Friday, May 29, 2015

Film Critic Ventures Down the Riverdale Rabbit Hole

The Boston Globe has been all over the topic of Archie's Betty, a documentary screening this weekend locally at the Institute of Contemporary Art. Which doubly makes sense, since the pages of the paper is where it all began.

In 1988, film critic Gerald Peary read a letter in the paper asserting that Archie creator Bob Montana had based the strip's main characters on fellow students at Haverhill High School in Haverhill, MA. He did some research, wrote an April 10th article that year for the Globe's Sunday Magazine. And that was it, until a few years ago.

From a recent report in the Taunton Gazette:
"About three years ago, a guy named Shaun Clancy (pictured, above right, with Peary) contacted me and said that ‘I read your article. It’s great, I love it. But some of the things you said are just wrong,’” Peary said. “And then he told me ‘I know who the real Betty is.’ ”
Inspired by Clancy to re-open the case, Peary, 70, has now completed what he calls his '25-year search' to find out once and for all who the real people behind the iconic characters of Archie are.

Today, Peary is also a professor of communications and journalism at Suffolk University. But growing up, it was all about Archie. From his Director's Statement:

As an Archie-obsessed child, a Jewish boy growing up in the 1950s segregated South, I dreamed of living in the real Riverdale, the All-American, mythic town depicted in Archie comics.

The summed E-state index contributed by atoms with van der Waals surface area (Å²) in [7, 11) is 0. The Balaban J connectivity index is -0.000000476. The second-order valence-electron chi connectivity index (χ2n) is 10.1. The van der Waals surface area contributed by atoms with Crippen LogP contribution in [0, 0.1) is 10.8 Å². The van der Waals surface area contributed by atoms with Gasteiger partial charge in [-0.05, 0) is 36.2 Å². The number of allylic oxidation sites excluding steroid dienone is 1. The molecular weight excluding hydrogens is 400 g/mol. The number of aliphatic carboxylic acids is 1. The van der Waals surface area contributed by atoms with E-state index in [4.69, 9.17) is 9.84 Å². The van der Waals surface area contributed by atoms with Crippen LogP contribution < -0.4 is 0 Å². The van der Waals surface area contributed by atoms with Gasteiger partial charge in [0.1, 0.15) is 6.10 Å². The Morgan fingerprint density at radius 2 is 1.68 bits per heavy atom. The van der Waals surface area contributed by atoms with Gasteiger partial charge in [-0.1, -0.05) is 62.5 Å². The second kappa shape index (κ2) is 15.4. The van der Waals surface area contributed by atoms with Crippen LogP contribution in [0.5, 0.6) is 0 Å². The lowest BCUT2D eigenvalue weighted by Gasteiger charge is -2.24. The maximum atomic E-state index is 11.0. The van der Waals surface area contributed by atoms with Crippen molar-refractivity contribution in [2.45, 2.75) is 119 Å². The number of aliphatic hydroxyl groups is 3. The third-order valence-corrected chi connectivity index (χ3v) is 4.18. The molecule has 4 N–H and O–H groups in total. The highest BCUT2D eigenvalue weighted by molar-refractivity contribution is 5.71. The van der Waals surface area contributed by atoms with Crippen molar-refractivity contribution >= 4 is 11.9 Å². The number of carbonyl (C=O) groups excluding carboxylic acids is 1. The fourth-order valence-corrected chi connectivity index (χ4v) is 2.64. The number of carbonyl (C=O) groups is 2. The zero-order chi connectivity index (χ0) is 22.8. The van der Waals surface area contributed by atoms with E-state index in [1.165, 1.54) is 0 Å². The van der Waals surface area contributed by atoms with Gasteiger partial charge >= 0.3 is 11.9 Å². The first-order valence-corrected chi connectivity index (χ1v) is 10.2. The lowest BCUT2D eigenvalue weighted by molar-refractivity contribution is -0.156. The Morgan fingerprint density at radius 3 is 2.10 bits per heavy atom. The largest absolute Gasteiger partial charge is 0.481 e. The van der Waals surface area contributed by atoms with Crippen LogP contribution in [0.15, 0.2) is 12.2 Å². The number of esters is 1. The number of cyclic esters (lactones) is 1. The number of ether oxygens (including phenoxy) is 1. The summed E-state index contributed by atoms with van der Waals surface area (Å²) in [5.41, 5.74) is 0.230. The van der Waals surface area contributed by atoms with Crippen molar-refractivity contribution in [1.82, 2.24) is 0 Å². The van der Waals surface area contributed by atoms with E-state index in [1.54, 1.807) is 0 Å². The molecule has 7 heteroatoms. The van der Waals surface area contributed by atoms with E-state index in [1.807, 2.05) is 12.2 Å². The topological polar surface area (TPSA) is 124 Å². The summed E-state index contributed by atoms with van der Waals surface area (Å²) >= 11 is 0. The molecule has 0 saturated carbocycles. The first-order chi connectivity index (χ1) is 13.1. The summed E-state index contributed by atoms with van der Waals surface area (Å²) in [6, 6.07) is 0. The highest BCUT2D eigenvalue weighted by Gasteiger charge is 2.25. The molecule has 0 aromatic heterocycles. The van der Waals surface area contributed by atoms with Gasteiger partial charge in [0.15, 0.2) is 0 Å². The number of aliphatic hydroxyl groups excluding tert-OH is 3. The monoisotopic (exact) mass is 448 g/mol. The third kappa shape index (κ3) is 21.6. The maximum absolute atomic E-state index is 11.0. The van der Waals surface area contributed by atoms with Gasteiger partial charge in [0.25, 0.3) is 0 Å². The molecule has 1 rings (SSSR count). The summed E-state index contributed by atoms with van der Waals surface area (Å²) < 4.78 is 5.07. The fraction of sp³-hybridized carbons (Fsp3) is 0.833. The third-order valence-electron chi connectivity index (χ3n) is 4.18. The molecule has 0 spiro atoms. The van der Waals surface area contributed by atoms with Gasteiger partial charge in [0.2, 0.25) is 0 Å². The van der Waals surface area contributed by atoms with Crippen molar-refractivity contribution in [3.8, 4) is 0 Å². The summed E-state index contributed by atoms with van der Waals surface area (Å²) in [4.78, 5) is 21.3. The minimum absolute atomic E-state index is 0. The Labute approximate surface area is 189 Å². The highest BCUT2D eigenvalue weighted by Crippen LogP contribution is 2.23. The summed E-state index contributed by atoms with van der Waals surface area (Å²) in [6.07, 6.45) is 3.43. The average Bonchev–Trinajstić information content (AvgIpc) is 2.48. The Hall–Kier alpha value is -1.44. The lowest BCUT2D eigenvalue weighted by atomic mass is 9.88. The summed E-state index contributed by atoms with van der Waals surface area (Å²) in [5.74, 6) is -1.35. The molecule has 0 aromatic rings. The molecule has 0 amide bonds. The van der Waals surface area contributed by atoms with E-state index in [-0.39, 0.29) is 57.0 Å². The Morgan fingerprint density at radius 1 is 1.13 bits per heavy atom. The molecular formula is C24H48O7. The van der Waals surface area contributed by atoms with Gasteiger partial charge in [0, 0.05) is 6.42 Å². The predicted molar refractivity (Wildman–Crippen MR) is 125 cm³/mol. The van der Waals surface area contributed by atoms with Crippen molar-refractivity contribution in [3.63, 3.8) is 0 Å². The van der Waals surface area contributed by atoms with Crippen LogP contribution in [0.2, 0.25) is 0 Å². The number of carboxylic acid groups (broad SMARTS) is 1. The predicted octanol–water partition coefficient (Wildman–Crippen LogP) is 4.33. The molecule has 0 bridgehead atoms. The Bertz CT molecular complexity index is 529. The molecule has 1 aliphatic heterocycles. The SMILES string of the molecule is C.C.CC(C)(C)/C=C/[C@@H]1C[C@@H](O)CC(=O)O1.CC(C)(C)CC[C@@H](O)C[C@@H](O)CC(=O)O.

My Boston Globe Sunday Magazine story was the first major article to argue for the validity of the Haverhill-is-Riverdale theory. The character of Archie Andrews seems to be based on a girl-crazy Haverhill High cut-up. Veronica could be the most popular girl at the high school. Betty appeared to be the girl who lived next door to young Bob. I also proposed Haverhillites for Jughead, Moose, Miss Grundy.

If you don't want to spoil the film's surprises, be careful what you read. Peary will be in attendance at Saturday night's screening; Archie's Betty shows again at the Institute twice on Sunday May 31st and again twice on Sunday June 14th.

The late Montana, who passed away in 1975, created the Archie strip in 1941 with writer Vic Bloom. Lifelong fan Peary's documentary had its world premiere in April at the Buenos Aires International Film Festival.

[Archie's Betty Facebook page]

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